Figure 1

The vivo two with the manufactured inlet adaptor in situ. instruction files for doing so may be found at among the online supplemental file associated with this paper. The general evaluation apparatus may be seen in the background. A—oxygen inlet connected to wall oxygen at 15 L/min. B—reservoir for the capture of expiratory phase O2. C—T-piece allows ingress of room air (protected by a filter). D—air inlet contains 3D printed adapter. E—duplicate air inlet adaptor.

Supplemental material

Figure 2

Measured inspired FiO2 as a function of wall oxygen flow rate with vivo two in timed+target volume mode at EPAP 10 cm H2O and an IPAP permitted between 20 and 30 cm H2O at 40 bpm, with Ti 0.7 s. The prescribed target volume was 1000 mL but at this respiratory rate, typical tidal volume was ~800 mL and measured VE 32 L/min, in the normal use (dashed line) and with our modification (solid line). Calculated ideal data (assuming no leak and no dead space/rebreathing) from an intensive care ventilator are shown in grey. EPAP, expiratory positive airway pressure; IPAP, inspiratory positive airway pressure; LPM, litres per minute.

Figure 3

Measured inspired FiO2 as a function of wall oxygen flow rate with Lumis 150 in timed pressure support mode at EPAP 10 cm H2O and an IPAP of 30 cm H2O at 40 bpm, with Ti 0.7 s. The prescribed target volume was 750 and measured VE 30 L/min, in the normal use (orange) and with our modification (blue). Calculated ideal data (assuming no leak and no dead space/rebreathing) from an intensive care ventilator are shown in grey. EPAP, expiratory positive airway pressure; IPAP, inspiratory positive airway pressure; LPM, litres per minute.

Even when modified our approach is inferior to devices designed for intensive care unit use. In particular, FiO2 cannot be accurately measured by the clinician who would have to rely on demonstrating adequate patient oxygenation. Second, the ‘blower’ in domiciliary ventilators is insufficient to cope with rapid variation in flow and thus the prescribed pressure is unlikely to be the received pressure throughout the inspiratory cycle. Third, this approach does not permit measurement of compliance or resistance or plateau pressure which is optimal for the management of acute lung injury. Fourth, in view of the urgency of COVID-19, we were unable to evaluate the safety of the materials used and thus whether they pose any long-term risk to health. Fifth, the adaptation (by intention) raises the amount of oxygen within the machine which could represent a fire hazard, given their electrical operation.

Nevertheless, the approach described resulted in a substantial increase in FiO2 delivered for any given level of supplementary oxygen and would in principle be applicable to other devices. This property could be of value for increasing the FiO2 delivered to any single patient; alternately by reducing the oxygen consumption of the entire hospital, it permits the treatment of more patients at any given FiO2 for the same total consumption of oxygen. This is of interest given media reports that some hospitals have run short of oxygen during the COVID-19 pandemic.

We stress that this is an off-label adaptation of these devices and that our work has been carried out entirely independent of their manufacturers, and without their approval. Moreover, as currently constituted, we believe this adaptation does not comply with the regulatory environment in our own country. We cannot, therefore, recommend clinicial use; however, the principal may be of interest both to ventilator designers or to clinicians operating in alternative regulatory environments, especially those with insufficient ventilators certified for ICU use or whose hospitals face pressures on their oxygen supply.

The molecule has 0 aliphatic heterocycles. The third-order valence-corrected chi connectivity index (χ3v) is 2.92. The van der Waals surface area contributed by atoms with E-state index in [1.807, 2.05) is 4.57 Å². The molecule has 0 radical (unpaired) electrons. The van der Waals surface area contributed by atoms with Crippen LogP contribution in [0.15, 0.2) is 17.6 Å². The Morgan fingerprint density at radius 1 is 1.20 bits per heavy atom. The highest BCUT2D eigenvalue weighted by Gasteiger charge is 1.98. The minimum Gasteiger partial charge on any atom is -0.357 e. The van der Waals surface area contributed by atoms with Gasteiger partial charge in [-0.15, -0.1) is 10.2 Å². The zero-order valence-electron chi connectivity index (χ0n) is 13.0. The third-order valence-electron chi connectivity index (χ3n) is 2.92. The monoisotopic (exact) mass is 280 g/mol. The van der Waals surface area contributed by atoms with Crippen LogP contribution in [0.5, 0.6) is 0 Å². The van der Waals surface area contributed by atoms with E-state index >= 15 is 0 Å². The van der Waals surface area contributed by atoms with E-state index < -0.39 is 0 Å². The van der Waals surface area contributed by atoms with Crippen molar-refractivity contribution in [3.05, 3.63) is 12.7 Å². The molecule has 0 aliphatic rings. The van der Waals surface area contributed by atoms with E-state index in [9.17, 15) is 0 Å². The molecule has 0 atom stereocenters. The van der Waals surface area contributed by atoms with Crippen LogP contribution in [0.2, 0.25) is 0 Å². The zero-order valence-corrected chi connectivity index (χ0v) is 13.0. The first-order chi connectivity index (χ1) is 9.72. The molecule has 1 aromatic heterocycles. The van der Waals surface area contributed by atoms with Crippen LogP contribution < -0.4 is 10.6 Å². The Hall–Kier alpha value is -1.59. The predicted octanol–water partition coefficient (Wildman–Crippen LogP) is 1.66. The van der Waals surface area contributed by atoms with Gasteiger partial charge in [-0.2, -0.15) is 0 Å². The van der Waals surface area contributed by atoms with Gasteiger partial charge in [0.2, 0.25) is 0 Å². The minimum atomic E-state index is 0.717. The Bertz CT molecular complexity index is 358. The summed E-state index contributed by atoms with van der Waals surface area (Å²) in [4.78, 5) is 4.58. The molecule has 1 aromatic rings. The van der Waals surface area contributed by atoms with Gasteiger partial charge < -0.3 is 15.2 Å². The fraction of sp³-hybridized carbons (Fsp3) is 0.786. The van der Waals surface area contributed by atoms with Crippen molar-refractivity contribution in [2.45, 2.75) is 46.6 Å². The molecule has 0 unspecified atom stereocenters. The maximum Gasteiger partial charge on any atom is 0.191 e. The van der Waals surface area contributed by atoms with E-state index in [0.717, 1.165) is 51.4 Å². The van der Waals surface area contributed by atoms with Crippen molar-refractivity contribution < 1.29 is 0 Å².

Supplemental material

Supplemental material


The authors would like to acknowledge the technical support we received from Robin Hardie, Farakh Aziz, Toby Kinsey, Bethany Wale and Royal Brompton Hospital Clinical Engineering teams and Respiratory Support teams.


View Abstract

Supplementary materials

  • Supplementary Data

    This web only file has been produced by the BMJ Publishing Group from an electronic file supplied by the author(s) and has not been edited for content.


  • Contributors YM and MIP equally contributed on all aspects of this work from conception, design, development to completion/reporting, and together produced the first draft of the manuscript. SP and IM helped with experimental data acquisition. PJ and RD-G helped with 3D design printing. DF, DA and RT, using their clinical experience of treating COVID patients, provided valuable conceptual insights which helped the develop the idea. All authors read and approved the final manuscript. The evolution of this idea stemmed from colleagues in NW London and in discussions with clinical colleagues (DF/RT/DA/MIP). Manufacturing and adapting the adaptation was undertaken by BME/innovation at RBHFT (YM/SP/IM/RD-G). The original idea was developed by YM. MIP produced the first draft of the MS and all authors have seen and approved the draft.

  • Funding This was supported by the Royal Brompton and Harefield NHS Trust and Brunel University London.

  • Disclaimer Although the design for the adaptors described in this article is provided free to users (see supplementary files 2 and 3), RBHFT and Imperial College have filed a patent application to protect the innovation which at least in theory could result in financial gain to the institutions in the future, although authors' principal current aim is to protect their ability to disseminate the method to health care providers who may wish to use it. Clinical use of this modification is entirely at the risk of the user. The authors and their institutions accept no responsibility for the consequences of clinical use.

  • Competing interests MIP serves as a paid consultant for Philips and JFD.

  • Patient consent for publication Not required.

  • Provenance and peer review Not commissioned; externally peer reviewed.

Request Permissions

If you wish to reuse any or all of this article please use the link below which will take you to the Copyright Clearance Center’s RightsLink service. You will be able to get a quick price and instant permission to reuse the content in many different ways.

Linked Articles